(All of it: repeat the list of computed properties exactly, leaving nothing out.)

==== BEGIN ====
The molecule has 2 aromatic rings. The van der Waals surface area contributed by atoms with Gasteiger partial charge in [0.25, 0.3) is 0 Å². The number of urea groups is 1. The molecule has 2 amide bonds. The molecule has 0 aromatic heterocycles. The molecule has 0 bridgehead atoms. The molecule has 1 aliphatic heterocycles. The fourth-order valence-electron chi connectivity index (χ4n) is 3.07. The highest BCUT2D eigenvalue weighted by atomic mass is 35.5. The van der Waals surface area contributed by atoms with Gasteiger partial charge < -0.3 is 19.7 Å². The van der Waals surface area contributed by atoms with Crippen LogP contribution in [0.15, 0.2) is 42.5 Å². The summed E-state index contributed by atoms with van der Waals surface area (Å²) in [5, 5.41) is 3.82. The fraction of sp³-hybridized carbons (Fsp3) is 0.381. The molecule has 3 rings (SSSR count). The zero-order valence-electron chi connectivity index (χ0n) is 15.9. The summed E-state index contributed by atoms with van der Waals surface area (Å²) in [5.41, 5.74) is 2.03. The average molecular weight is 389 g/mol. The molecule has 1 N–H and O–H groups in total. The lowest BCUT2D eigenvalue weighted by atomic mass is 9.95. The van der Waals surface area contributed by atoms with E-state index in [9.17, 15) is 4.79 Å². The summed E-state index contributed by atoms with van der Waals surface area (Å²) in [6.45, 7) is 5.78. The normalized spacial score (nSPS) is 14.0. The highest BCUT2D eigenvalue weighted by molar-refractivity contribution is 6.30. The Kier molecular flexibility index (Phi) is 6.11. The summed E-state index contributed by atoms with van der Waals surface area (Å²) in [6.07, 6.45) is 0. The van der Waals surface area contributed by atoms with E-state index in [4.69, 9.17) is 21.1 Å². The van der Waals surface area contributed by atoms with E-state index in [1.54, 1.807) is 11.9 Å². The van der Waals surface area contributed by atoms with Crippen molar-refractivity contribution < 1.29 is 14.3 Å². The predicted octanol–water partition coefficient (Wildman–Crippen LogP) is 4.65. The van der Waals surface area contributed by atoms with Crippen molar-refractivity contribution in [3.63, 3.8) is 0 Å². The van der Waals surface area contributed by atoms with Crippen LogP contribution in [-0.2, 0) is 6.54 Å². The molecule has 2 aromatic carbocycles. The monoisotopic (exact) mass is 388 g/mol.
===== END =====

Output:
The molecule has 2 aromatic rings. The van der Waals surface area contributed by atoms with Gasteiger partial charge in [0.25, 0.3) is 0 Å². The number of urea groups is 1. The molecule has 2 amide bonds. The molecule has 0 aromatic heterocycles. The molecule has 0 bridgehead atoms. The molecule has 1 aliphatic heterocycles. The fourth-order valence-electron chi connectivity index (χ4n) is 3.07. The highest BCUT2D eigenvalue weighted by atomic mass is 35.5. The van der Waals surface area contributed by atoms with Gasteiger partial charge < -0.3 is 19.7 Å². The van der Waals surface area contributed by atoms with Crippen LogP contribution in [0.15, 0.2) is 42.5 Å². The summed E-state index contributed by atoms with van der Waals surface area (Å²) in [5, 5.41) is 3.82. The fraction of sp³-hybridized carbons (Fsp3) is 0.381. The molecule has 3 rings (SSSR count). The zero-order valence-electron chi connectivity index (χ0n) is 15.9. The summed E-state index contributed by atoms with van der Waals surface area (Å²) in [5.41, 5.74) is 2.03. The average molecular weight is 389 g/mol. The molecule has 1 N–H and O–H groups in total. The lowest BCUT2D eigenvalue weighted by atomic mass is 9.95. The van der Waals surface area contributed by atoms with E-state index in [9.17, 15) is 4.79 Å². The summed E-state index contributed by atoms with van der Waals surface area (Å²) in [6.45, 7) is 5.78. The normalized spacial score (nSPS) is 14.0. The highest BCUT2D eigenvalue weighted by molar-refractivity contribution is 6.30. The Kier molecular flexibility index (Phi) is 6.11. The summed E-state index contributed by atoms with van der Waals surface area (Å²) in [6.07, 6.45) is 0. The van der Waals surface area contributed by atoms with E-state index in [4.69, 9.17) is 21.1 Å². The van der Waals surface area contributed by atoms with E-state index in [1.54, 1.807) is 11.9 Å². The van der Waals surface area contributed by atoms with Crippen molar-refractivity contribution < 1.29 is 14.3 Å². The predicted octanol–water partition coefficient (Wildman–Crippen LogP) is 4.65. The van der Waals surface area contributed by atoms with Crippen molar-refractivity contribution in [3.63, 3.8) is 0 Å². The van der Waals surface area contributed by atoms with Crippen LogP contribution in [-0.2, 0) is 6.54 Å². The molecule has 2 aromatic carbocycles. The monoisotopic (exact) mass is 388 g/mol.